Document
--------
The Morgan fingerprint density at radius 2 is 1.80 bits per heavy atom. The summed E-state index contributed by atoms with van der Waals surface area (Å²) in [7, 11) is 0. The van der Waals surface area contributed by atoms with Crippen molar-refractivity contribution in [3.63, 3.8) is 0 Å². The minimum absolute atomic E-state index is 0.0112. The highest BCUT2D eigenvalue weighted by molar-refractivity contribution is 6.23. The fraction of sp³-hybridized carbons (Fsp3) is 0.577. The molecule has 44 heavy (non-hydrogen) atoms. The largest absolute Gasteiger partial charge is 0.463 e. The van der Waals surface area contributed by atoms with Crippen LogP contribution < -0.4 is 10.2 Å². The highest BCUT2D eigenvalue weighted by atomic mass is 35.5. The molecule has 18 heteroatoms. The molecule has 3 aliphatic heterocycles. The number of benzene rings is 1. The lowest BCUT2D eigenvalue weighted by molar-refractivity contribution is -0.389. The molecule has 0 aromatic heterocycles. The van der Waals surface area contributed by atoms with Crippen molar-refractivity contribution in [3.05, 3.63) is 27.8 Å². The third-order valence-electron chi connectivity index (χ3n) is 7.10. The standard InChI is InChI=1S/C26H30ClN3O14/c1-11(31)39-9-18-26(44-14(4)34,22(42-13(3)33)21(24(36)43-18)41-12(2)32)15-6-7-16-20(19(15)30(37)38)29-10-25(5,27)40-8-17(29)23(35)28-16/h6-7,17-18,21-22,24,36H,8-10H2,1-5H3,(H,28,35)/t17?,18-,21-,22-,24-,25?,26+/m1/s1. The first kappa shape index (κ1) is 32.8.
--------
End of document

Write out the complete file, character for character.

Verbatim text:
The Morgan fingerprint density at radius 2 is 1.80 bits per heavy atom. The summed E-state index contributed by atoms with van der Waals surface area (Å²) in [7, 11) is 0. The van der Waals surface area contributed by atoms with Crippen molar-refractivity contribution in [3.63, 3.8) is 0 Å². The minimum absolute atomic E-state index is 0.0112. The highest BCUT2D eigenvalue weighted by molar-refractivity contribution is 6.23. The fraction of sp³-hybridized carbons (Fsp3) is 0.577. The molecule has 44 heavy (non-hydrogen) atoms. The largest absolute Gasteiger partial charge is 0.463 e. The van der Waals surface area contributed by atoms with Crippen LogP contribution < -0.4 is 10.2 Å². The highest BCUT2D eigenvalue weighted by atomic mass is 35.5. The molecule has 18 heteroatoms. The molecule has 3 aliphatic heterocycles. The number of benzene rings is 1. The lowest BCUT2D eigenvalue weighted by molar-refractivity contribution is -0.389. The molecule has 0 aromatic heterocycles. The van der Waals surface area contributed by atoms with Crippen molar-refractivity contribution in [3.05, 3.63) is 27.8 Å². The third-order valence-electron chi connectivity index (χ3n) is 7.10. The standard InChI is InChI=1S/C26H30ClN3O14/c1-11(31)39-9-18-26(44-14(4)34,22(42-13(3)33)21(24(36)43-18)41-12(2)32)15-6-7-16-20(19(15)30(37)38)29-10-25(5,27)40-8-17(29)23(35)28-16/h6-7,17-18,21-22,24,36H,8-10H2,1-5H3,(H,28,35)/t17?,18-,21-,22-,24-,25?,26+/m1/s1. The first kappa shape index (κ1) is 32.8.